Woody Allen has always been something of an enigma to me - in fact sometimes he seems like a riddle wrapped in an enigma. His films are an acquired taste, and sometimes appear to have no discernible plot, but there is always the direction of his camera which draws the eye and pulls one into the film regardless of whether or not Allen has anything to say. It is rare in this era of blockbusters to find someone who makes films purely for the love he has of the process.
Allen has always been regarded as the portrayer of New York, with his works being love letters to that city. Now, with his latest film 'Midnight in Paris' he appears to have transferred his affections and sets about showing his audience how truly beautiful the capital city of France is - especially in the rain.
This is a film with a message which doesn't truly present itself until almost the end. At first you are simply presented with an American couple about to be married, the man a Hollywood script writer with desires to be a 'proper' writer. Here he is, in this beautiful and inspiring city only to find himself stifled by his fiancee and her pedantic friend (played brilliantly by Michael Sheen) who appears to be an 'expert' on everything.
Only when, slightly drunk and declining to go dancing, he stumbles off into a nighttime Paris and is 'picked up' bu a vintage car full of champagne quaffing revelers does the adventure begin. For suddenly, as the clock strikes midnight, this man finds himself thrust quite unexpectedly and implausibly into 1920s Paris keeping company with F. Scott Fitzgerald, Picasso, Gertrude Stein, Hemingway and Dali. This midnight era becomes a refuge for him, as his relationship with his fiancee breaks down and he becomes drawn to a beautiful woman (captivatingly played by Marion Cotillard) the muse of Picasso and who is in thrall to an earlier 'golden era'.
And here is the central theme of the film: this artistic yearning for a lost time which has come through the years to inspire and enthrall. For Gil, it is the 1920s, for Adriana, the woman he is falling in love with, it is the belle epoch. As with the 1920s, this earlier time opens itself to these tow, and there they are in the Moulin Rouge, deep in conversation with Toulouse-Lautrec and Degas, who declare the Renaissance to be the golden era. Enthralled by what she has seen, Adriana decides to stay in her ideal time, but Gil cannot bear to leave the 20s behind. Returning to modern day Paris, he loses the woman he loves, but gains the determination to change his life.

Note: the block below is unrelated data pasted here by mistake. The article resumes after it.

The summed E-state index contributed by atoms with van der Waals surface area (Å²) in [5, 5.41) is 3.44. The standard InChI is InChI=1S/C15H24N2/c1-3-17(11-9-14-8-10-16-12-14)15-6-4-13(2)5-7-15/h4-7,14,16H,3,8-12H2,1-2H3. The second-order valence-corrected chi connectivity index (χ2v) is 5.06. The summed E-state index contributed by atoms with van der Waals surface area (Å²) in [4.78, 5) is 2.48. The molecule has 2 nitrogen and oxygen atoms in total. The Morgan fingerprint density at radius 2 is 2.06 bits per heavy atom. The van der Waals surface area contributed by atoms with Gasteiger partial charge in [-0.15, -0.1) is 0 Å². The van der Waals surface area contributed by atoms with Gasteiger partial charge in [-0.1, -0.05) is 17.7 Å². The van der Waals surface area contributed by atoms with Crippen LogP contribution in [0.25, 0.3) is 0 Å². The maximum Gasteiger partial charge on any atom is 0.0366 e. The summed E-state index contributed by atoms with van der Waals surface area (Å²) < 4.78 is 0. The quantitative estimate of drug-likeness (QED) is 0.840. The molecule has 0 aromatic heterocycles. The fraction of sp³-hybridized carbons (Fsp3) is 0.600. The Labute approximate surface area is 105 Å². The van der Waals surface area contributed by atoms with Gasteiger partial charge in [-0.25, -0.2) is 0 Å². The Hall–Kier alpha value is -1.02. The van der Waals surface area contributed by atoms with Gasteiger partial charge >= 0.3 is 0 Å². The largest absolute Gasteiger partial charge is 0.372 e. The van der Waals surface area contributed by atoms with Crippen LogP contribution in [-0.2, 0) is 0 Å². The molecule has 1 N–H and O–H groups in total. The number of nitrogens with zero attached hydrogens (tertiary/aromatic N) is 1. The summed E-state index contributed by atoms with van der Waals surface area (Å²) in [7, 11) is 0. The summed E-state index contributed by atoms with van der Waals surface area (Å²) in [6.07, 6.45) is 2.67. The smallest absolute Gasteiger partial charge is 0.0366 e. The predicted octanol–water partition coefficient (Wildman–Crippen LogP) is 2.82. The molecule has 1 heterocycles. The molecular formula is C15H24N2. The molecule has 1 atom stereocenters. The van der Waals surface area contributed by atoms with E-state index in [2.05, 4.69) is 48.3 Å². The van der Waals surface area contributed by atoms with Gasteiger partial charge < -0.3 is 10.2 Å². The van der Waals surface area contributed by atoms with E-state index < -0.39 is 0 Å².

This idea of an era holding special significance for people except those that live in it is fascinating. I cannot imagine anyone sighing with desire to live in 2011 and calling it a golden age - but given time it will surely happen. It is an impossible dream - to go back and experience life as one's role models and heroes have done and yet Woody Allen makes it happen. And he treats the dream with such a cavalier attitude - shrugging his shoulders at almost every scene, seeming to say 'well, you've met the Fitzgeralds and Hemingway, why not T.S.Eliot, why not Dunja Barnes or Matisse, and hey! meeting Man Ray is perfectly possible in this best of all possible worlds!
I hesitate to say this is Woody Allen's best work, because I've not seen everything he's done, but I think this has to be my favourite!